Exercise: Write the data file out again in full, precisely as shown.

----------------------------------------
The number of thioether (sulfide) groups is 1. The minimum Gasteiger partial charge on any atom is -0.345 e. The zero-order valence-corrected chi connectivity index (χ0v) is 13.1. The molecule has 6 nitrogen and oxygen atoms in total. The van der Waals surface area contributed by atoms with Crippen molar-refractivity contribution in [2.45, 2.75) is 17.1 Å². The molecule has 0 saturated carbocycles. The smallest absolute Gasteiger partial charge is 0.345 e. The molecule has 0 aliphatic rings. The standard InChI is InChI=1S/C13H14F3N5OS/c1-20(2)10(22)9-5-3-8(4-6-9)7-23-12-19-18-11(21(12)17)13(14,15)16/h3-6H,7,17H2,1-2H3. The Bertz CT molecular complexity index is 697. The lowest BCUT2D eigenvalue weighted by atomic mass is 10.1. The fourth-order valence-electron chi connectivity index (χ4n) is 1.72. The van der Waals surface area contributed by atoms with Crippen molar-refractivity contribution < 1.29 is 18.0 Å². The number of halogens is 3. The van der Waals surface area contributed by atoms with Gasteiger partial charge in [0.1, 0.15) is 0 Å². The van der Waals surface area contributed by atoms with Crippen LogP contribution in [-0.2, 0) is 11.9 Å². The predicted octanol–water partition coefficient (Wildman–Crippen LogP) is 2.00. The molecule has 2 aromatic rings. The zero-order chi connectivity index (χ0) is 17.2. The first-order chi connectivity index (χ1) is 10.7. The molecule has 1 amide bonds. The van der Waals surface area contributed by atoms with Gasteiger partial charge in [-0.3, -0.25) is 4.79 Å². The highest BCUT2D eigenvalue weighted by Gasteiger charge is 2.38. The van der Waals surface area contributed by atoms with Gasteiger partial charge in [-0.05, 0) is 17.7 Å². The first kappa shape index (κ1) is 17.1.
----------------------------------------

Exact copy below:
The number of thioether (sulfide) groups is 1. The minimum Gasteiger partial charge on any atom is -0.345 e. The zero-order valence-corrected chi connectivity index (χ0v) is 13.1. The molecule has 6 nitrogen and oxygen atoms in total. The van der Waals surface area contributed by atoms with Crippen molar-refractivity contribution in [2.45, 2.75) is 17.1 Å². The molecule has 0 saturated carbocycles. The smallest absolute Gasteiger partial charge is 0.345 e. The molecule has 0 aliphatic rings. The standard InChI is InChI=1S/C13H14F3N5OS/c1-20(2)10(22)9-5-3-8(4-6-9)7-23-12-19-18-11(21(12)17)13(14,15)16/h3-6H,7,17H2,1-2H3. The Bertz CT molecular complexity index is 697. The lowest BCUT2D eigenvalue weighted by atomic mass is 10.1. The fourth-order valence-electron chi connectivity index (χ4n) is 1.72. The van der Waals surface area contributed by atoms with Crippen molar-refractivity contribution < 1.29 is 18.0 Å². The number of halogens is 3. The van der Waals surface area contributed by atoms with Gasteiger partial charge in [0.1, 0.15) is 0 Å². The van der Waals surface area contributed by atoms with Crippen LogP contribution in [-0.2, 0) is 11.9 Å². The predicted octanol–water partition coefficient (Wildman–Crippen LogP) is 2.00. The molecule has 2 aromatic rings. The zero-order chi connectivity index (χ0) is 17.2. The first-order chi connectivity index (χ1) is 10.7. The molecule has 1 amide bonds. The van der Waals surface area contributed by atoms with Gasteiger partial charge in [-0.3, -0.25) is 4.79 Å². The highest BCUT2D eigenvalue weighted by Gasteiger charge is 2.38. The van der Waals surface area contributed by atoms with Gasteiger partial charge in [-0.05, 0) is 17.7 Å². The first kappa shape index (κ1) is 17.1.